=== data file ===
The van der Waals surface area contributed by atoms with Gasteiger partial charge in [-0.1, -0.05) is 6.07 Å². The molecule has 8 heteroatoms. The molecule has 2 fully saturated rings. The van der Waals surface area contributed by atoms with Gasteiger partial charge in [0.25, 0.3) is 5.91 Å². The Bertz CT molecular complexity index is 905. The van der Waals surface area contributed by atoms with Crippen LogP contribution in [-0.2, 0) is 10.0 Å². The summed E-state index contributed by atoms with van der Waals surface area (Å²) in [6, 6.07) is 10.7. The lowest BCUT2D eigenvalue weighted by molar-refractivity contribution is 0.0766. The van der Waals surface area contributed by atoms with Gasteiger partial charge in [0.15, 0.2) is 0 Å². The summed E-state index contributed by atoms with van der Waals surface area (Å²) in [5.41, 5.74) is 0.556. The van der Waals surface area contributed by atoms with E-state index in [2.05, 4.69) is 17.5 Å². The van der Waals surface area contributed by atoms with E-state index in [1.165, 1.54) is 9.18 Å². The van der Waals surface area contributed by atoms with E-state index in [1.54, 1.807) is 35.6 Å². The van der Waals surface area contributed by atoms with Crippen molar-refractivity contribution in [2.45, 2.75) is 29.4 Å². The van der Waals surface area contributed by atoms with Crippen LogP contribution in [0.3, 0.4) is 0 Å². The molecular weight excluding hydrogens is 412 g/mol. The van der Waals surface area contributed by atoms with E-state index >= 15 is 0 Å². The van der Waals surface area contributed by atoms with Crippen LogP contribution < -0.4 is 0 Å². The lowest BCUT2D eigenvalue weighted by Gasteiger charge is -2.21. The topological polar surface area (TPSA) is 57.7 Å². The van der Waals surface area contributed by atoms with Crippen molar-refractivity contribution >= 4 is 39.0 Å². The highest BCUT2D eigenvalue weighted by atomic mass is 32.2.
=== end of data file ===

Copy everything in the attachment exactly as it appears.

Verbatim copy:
The van der Waals surface area contributed by atoms with Gasteiger partial charge in [-0.1, -0.05) is 6.07 Å². The molecule has 8 heteroatoms. The molecule has 2 fully saturated rings. The van der Waals surface area contributed by atoms with Gasteiger partial charge in [0.25, 0.3) is 5.91 Å². The Bertz CT molecular complexity index is 905. The van der Waals surface area contributed by atoms with Crippen LogP contribution in [-0.2, 0) is 10.0 Å². The summed E-state index contributed by atoms with van der Waals surface area (Å²) in [6, 6.07) is 10.7. The lowest BCUT2D eigenvalue weighted by molar-refractivity contribution is 0.0766. The van der Waals surface area contributed by atoms with Gasteiger partial charge in [0.15, 0.2) is 0 Å². The summed E-state index contributed by atoms with van der Waals surface area (Å²) in [5.41, 5.74) is 0.556. The van der Waals surface area contributed by atoms with E-state index in [2.05, 4.69) is 17.5 Å². The van der Waals surface area contributed by atoms with E-state index in [1.165, 1.54) is 9.18 Å². The van der Waals surface area contributed by atoms with E-state index in [1.54, 1.807) is 35.6 Å². The van der Waals surface area contributed by atoms with Crippen molar-refractivity contribution in [2.45, 2.75) is 29.4 Å². The van der Waals surface area contributed by atoms with Crippen LogP contribution in [0.3, 0.4) is 0 Å². The molecular weight excluding hydrogens is 412 g/mol. The van der Waals surface area contributed by atoms with E-state index >= 15 is 0 Å². The van der Waals surface area contributed by atoms with Crippen LogP contribution < -0.4 is 0 Å². The lowest BCUT2D eigenvalue weighted by Gasteiger charge is -2.21. The topological polar surface area (TPSA) is 57.7 Å². The van der Waals surface area contributed by atoms with Crippen molar-refractivity contribution >= 4 is 39.0 Å². The highest BCUT2D eigenvalue weighted by atomic mass is 32.2.